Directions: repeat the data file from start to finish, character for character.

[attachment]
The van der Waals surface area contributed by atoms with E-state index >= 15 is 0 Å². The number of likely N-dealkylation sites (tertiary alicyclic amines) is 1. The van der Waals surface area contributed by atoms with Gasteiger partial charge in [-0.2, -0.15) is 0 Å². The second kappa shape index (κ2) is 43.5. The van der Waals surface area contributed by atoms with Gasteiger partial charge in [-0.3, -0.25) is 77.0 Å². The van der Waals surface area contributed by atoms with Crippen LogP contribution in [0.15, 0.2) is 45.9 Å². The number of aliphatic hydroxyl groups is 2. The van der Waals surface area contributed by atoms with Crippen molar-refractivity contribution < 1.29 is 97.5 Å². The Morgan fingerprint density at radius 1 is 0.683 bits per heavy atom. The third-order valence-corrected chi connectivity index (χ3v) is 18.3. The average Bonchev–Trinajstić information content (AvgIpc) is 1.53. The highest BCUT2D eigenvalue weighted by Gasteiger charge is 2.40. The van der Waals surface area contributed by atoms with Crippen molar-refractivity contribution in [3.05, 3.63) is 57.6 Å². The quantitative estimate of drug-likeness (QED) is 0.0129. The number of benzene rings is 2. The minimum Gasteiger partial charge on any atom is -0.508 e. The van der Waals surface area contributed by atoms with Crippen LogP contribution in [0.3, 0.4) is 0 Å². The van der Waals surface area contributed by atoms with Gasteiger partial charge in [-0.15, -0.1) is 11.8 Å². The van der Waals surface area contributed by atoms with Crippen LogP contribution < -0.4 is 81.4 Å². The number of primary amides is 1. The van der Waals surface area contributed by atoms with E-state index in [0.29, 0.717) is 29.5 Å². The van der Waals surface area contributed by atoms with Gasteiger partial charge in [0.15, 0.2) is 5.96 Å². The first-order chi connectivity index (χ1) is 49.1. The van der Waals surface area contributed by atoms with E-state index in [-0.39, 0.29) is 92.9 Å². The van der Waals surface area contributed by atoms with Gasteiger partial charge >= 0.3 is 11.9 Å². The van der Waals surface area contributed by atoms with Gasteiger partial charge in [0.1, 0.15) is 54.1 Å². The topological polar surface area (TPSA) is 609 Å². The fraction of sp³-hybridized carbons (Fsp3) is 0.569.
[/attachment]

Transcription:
The van der Waals surface area contributed by atoms with E-state index >= 15 is 0 Å². The number of likely N-dealkylation sites (tertiary alicyclic amines) is 1. The van der Waals surface area contributed by atoms with Gasteiger partial charge in [-0.2, -0.15) is 0 Å². The second kappa shape index (κ2) is 43.5. The van der Waals surface area contributed by atoms with Gasteiger partial charge in [-0.3, -0.25) is 77.0 Å². The van der Waals surface area contributed by atoms with Crippen LogP contribution in [0.15, 0.2) is 45.9 Å². The number of aliphatic hydroxyl groups is 2. The van der Waals surface area contributed by atoms with Crippen molar-refractivity contribution < 1.29 is 97.5 Å². The Morgan fingerprint density at radius 1 is 0.683 bits per heavy atom. The third-order valence-corrected chi connectivity index (χ3v) is 18.3. The average Bonchev–Trinajstić information content (AvgIpc) is 1.53. The highest BCUT2D eigenvalue weighted by Gasteiger charge is 2.40. The van der Waals surface area contributed by atoms with Crippen molar-refractivity contribution in [3.05, 3.63) is 57.6 Å². The quantitative estimate of drug-likeness (QED) is 0.0129. The number of benzene rings is 2. The minimum Gasteiger partial charge on any atom is -0.508 e. The van der Waals surface area contributed by atoms with Crippen LogP contribution in [0.3, 0.4) is 0 Å². The van der Waals surface area contributed by atoms with Gasteiger partial charge in [-0.15, -0.1) is 11.8 Å². The van der Waals surface area contributed by atoms with Crippen LogP contribution < -0.4 is 81.4 Å². The number of primary amides is 1. The van der Waals surface area contributed by atoms with E-state index in [0.29, 0.717) is 29.5 Å². The van der Waals surface area contributed by atoms with Gasteiger partial charge in [0.15, 0.2) is 5.96 Å². The first-order chi connectivity index (χ1) is 49.1. The van der Waals surface area contributed by atoms with E-state index in [-0.39, 0.29) is 92.9 Å². The van der Waals surface area contributed by atoms with Gasteiger partial charge >= 0.3 is 11.9 Å². The van der Waals surface area contributed by atoms with Gasteiger partial charge in [0.1, 0.15) is 54.1 Å². The topological polar surface area (TPSA) is 609 Å². The fraction of sp³-hybridized carbons (Fsp3) is 0.569.